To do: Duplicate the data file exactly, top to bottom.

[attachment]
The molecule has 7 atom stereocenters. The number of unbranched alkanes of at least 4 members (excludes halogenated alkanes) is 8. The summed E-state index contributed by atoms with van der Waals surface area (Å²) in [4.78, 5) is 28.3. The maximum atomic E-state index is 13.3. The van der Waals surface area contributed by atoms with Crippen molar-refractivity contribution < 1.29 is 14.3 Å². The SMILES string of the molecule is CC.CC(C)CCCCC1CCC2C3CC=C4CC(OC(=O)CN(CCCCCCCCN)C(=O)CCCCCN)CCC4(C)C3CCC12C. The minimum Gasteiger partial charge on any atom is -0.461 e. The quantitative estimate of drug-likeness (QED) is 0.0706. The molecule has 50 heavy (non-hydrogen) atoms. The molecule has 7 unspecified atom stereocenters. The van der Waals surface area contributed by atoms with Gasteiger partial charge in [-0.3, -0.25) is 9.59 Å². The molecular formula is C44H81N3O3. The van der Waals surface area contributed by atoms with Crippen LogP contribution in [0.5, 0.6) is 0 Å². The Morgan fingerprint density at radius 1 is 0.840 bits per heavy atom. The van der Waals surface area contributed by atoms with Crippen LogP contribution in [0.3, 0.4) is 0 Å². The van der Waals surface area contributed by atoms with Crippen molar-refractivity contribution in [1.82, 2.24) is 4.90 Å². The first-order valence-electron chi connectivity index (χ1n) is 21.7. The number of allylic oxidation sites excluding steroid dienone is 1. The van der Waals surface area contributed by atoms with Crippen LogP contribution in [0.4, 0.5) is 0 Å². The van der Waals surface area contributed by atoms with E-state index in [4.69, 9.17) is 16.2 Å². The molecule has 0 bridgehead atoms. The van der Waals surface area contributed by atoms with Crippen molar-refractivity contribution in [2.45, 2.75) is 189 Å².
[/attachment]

The molecule has 7 atom stereocenters. The number of unbranched alkanes of at least 4 members (excludes halogenated alkanes) is 8. The summed E-state index contributed by atoms with van der Waals surface area (Å²) in [4.78, 5) is 28.3. The maximum atomic E-state index is 13.3. The van der Waals surface area contributed by atoms with Crippen molar-refractivity contribution < 1.29 is 14.3 Å². The SMILES string of the molecule is CC.CC(C)CCCCC1CCC2C3CC=C4CC(OC(=O)CN(CCCCCCCCN)C(=O)CCCCCN)CCC4(C)C3CCC12C. The minimum Gasteiger partial charge on any atom is -0.461 e. The quantitative estimate of drug-likeness (QED) is 0.0706. The molecule has 50 heavy (non-hydrogen) atoms. The molecule has 7 unspecified atom stereocenters. The van der Waals surface area contributed by atoms with Gasteiger partial charge in [-0.3, -0.25) is 9.59 Å². The molecular formula is C44H81N3O3. The van der Waals surface area contributed by atoms with Crippen LogP contribution in [0.5, 0.6) is 0 Å². The Morgan fingerprint density at radius 1 is 0.840 bits per heavy atom. The van der Waals surface area contributed by atoms with Crippen LogP contribution in [0.3, 0.4) is 0 Å². The van der Waals surface area contributed by atoms with Crippen molar-refractivity contribution in [1.82, 2.24) is 4.90 Å². The first-order valence-electron chi connectivity index (χ1n) is 21.7. The number of allylic oxidation sites excluding steroid dienone is 1. The van der Waals surface area contributed by atoms with Crippen LogP contribution in [0.4, 0.5) is 0 Å². The van der Waals surface area contributed by atoms with E-state index in [4.69, 9.17) is 16.2 Å². The molecule has 0 bridgehead atoms. The van der Waals surface area contributed by atoms with Crippen molar-refractivity contribution in [2.45, 2.75) is 189 Å².